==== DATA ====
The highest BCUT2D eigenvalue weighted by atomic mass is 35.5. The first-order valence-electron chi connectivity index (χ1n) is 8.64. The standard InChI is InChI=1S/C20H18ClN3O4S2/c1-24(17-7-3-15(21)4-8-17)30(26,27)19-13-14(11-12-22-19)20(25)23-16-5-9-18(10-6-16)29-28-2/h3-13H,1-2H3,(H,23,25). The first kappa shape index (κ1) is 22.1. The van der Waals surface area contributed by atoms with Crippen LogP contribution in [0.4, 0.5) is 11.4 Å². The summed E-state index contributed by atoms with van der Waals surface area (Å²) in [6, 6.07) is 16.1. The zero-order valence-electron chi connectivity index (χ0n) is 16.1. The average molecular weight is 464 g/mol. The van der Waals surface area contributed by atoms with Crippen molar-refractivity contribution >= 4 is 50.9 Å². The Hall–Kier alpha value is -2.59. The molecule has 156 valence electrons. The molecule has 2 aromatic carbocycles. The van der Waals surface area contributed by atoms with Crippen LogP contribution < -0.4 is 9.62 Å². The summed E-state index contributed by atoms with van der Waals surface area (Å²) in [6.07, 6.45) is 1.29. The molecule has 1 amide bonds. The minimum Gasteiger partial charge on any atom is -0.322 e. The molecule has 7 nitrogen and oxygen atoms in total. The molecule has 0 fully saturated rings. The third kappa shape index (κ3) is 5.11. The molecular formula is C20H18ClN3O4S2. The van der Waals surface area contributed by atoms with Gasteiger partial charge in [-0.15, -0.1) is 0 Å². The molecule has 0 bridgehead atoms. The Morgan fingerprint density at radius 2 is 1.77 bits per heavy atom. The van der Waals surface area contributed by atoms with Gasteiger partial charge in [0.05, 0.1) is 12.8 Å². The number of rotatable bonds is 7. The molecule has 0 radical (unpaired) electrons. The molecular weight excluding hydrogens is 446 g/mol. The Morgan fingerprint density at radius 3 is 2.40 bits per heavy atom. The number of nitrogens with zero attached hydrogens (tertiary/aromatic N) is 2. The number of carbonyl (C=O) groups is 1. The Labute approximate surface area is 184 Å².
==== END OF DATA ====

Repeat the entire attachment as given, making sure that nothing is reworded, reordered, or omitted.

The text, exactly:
The highest BCUT2D eigenvalue weighted by atomic mass is 35.5. The first-order valence-electron chi connectivity index (χ1n) is 8.64. The standard InChI is InChI=1S/C20H18ClN3O4S2/c1-24(17-7-3-15(21)4-8-17)30(26,27)19-13-14(11-12-22-19)20(25)23-16-5-9-18(10-6-16)29-28-2/h3-13H,1-2H3,(H,23,25). The first kappa shape index (κ1) is 22.1. The van der Waals surface area contributed by atoms with Crippen LogP contribution in [0.4, 0.5) is 11.4 Å². The summed E-state index contributed by atoms with van der Waals surface area (Å²) in [6, 6.07) is 16.1. The zero-order valence-electron chi connectivity index (χ0n) is 16.1. The average molecular weight is 464 g/mol. The van der Waals surface area contributed by atoms with Crippen molar-refractivity contribution >= 4 is 50.9 Å². The Hall–Kier alpha value is -2.59. The molecule has 156 valence electrons. The molecule has 2 aromatic carbocycles. The van der Waals surface area contributed by atoms with Crippen LogP contribution < -0.4 is 9.62 Å². The summed E-state index contributed by atoms with van der Waals surface area (Å²) in [6.07, 6.45) is 1.29. The molecule has 1 amide bonds. The minimum Gasteiger partial charge on any atom is -0.322 e. The molecule has 7 nitrogen and oxygen atoms in total. The molecule has 0 fully saturated rings. The third kappa shape index (κ3) is 5.11. The molecular formula is C20H18ClN3O4S2. The van der Waals surface area contributed by atoms with Gasteiger partial charge in [-0.15, -0.1) is 0 Å². The molecule has 0 bridgehead atoms. The Morgan fingerprint density at radius 2 is 1.77 bits per heavy atom. The van der Waals surface area contributed by atoms with Gasteiger partial charge in [0.05, 0.1) is 12.8 Å². The number of rotatable bonds is 7. The molecule has 0 radical (unpaired) electrons. The molecular weight excluding hydrogens is 446 g/mol. The Morgan fingerprint density at radius 3 is 2.40 bits per heavy atom. The number of nitrogens with zero attached hydrogens (tertiary/aromatic N) is 2. The number of carbonyl (C=O) groups is 1. The Labute approximate surface area is 184 Å².